It seems a subtle balance is required. I believe and have experienced, this balance and it is squarely connected to OT Focus. When we focus all of our time, mental energies, and resources on solving one particular problem, or one major project, then the mind moves to a new level of engagement. The conscious and subconscious minds are harmonised. The experience of ‘waking up with the solution’ is evidence of the subconscious mind working as we rested, and often giving to us the solution or insight we needed- just at the right time? OT Focus unleashes the creative mind which resides in the ever more powerful subconscious mind. OT Focus also seems to open the door to synchronicity.

However, if our time and mind are splintered, then so are our results. The creative mind is not allowed to breathe. Quiet reflection, OT Focus are necessary, not multi-tasking, not busy-ness. These principles are apt for business owners, managers, investors, and particularly traders of the financial markets. In short, any of us engaged in detailed work. Master traders, for instance, speak of being ‘in flow’ with the markets. Needless to say, these are the 1-5% of retail or wholesale traders, who have exceptional results. Master traders all practice OT Focus. It was usually learned, and can be leaned by all of us.

In general business or work, we all have lists of actions, business plans, KPIs, software platforms and apps meant to assist us. The experience I have had is most of these do not help OT Focus. In fact, they hinder it. Most of these software aids, no matter how pretty, give us more noise. They remind us of all the things we think we ‘need’ to do. They do not aid in prioritisation and clearing the decks, so we can find our OT Focus point. OT Focus comes from digging. Digging through these lists, simplifying, eliminating, then finding only that one thing. This is the thing, which, if mastered, can change our lives, or change our business in a very significant way.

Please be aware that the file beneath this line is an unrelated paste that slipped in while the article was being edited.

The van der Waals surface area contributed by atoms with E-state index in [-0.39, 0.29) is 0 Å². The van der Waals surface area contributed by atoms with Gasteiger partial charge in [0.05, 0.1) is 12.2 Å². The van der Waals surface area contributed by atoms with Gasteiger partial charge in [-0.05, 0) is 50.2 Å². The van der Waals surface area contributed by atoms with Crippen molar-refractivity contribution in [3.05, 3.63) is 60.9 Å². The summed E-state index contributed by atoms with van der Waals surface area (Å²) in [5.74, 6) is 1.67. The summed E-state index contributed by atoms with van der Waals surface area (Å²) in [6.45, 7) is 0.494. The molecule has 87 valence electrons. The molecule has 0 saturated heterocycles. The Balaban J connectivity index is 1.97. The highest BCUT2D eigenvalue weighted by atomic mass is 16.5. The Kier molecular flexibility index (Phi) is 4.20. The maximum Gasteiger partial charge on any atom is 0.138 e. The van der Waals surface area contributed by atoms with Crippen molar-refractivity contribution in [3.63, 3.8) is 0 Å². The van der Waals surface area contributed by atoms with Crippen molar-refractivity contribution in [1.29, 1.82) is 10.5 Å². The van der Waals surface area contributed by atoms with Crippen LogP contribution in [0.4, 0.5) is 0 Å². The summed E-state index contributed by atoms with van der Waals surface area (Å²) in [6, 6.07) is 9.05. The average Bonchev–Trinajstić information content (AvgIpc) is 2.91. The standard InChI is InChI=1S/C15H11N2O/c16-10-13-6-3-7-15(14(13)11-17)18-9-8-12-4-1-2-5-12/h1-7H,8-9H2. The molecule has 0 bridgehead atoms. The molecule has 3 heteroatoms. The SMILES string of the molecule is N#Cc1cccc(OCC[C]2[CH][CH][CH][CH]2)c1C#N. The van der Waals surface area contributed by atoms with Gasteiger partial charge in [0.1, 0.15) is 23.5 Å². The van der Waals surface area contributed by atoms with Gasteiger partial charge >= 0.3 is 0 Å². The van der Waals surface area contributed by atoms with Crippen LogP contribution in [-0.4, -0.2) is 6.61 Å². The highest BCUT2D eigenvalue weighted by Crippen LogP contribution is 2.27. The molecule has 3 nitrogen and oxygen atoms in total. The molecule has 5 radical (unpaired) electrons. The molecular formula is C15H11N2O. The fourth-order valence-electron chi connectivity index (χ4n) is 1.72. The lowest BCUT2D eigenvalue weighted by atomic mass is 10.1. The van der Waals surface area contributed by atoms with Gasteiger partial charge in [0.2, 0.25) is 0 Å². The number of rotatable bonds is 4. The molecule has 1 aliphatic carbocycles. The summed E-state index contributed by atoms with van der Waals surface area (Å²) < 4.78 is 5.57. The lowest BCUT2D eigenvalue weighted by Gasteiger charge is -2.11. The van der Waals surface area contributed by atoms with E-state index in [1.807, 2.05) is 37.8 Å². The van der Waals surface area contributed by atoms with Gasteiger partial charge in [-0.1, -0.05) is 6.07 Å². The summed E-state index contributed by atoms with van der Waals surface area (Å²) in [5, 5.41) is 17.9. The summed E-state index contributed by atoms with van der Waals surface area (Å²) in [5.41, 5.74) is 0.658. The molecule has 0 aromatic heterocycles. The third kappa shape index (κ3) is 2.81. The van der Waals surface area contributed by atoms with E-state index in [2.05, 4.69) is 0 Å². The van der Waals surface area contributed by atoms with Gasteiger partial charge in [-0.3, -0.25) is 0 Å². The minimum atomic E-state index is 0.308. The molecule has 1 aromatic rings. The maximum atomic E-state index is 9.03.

Mastery moves us towards our highest purpose and our highest vision.

As we employ OT Focus, subtle benefits emerge. That which were once hard, become easier. Each day flows as our mind is in flow. We surpass struggle. We grow, our business grows, our colleagues grow. Importantly our minds grow. This is a much better state than busy-ness, interruption, splintered focus, and knowing deep down, ‘’if only I had more time on this, I could….”

It seems the ancients, such as Publilius Syrus knew about the power of simplicity, minimalism and OT Focus. So why, how, have we forgotten? Technology’s promise was to make our lives easier, our work simpler. Yet the reverse seems to be true. Multi-tasking, multi-skilling might have been norms or ideas sold to us towards the end of last century, but the complex problems of this century will only be solved through highly focused minds and highly focused teams. If we move the very concept of OT Focus to centre stage in our minds and our organisations, and re-weight everything around it, then all things become possible. Focus, Flow and Mastery move our collective minds towards limitless creativity and capacity.

By Lee Spano, Creatness International www.creatness.com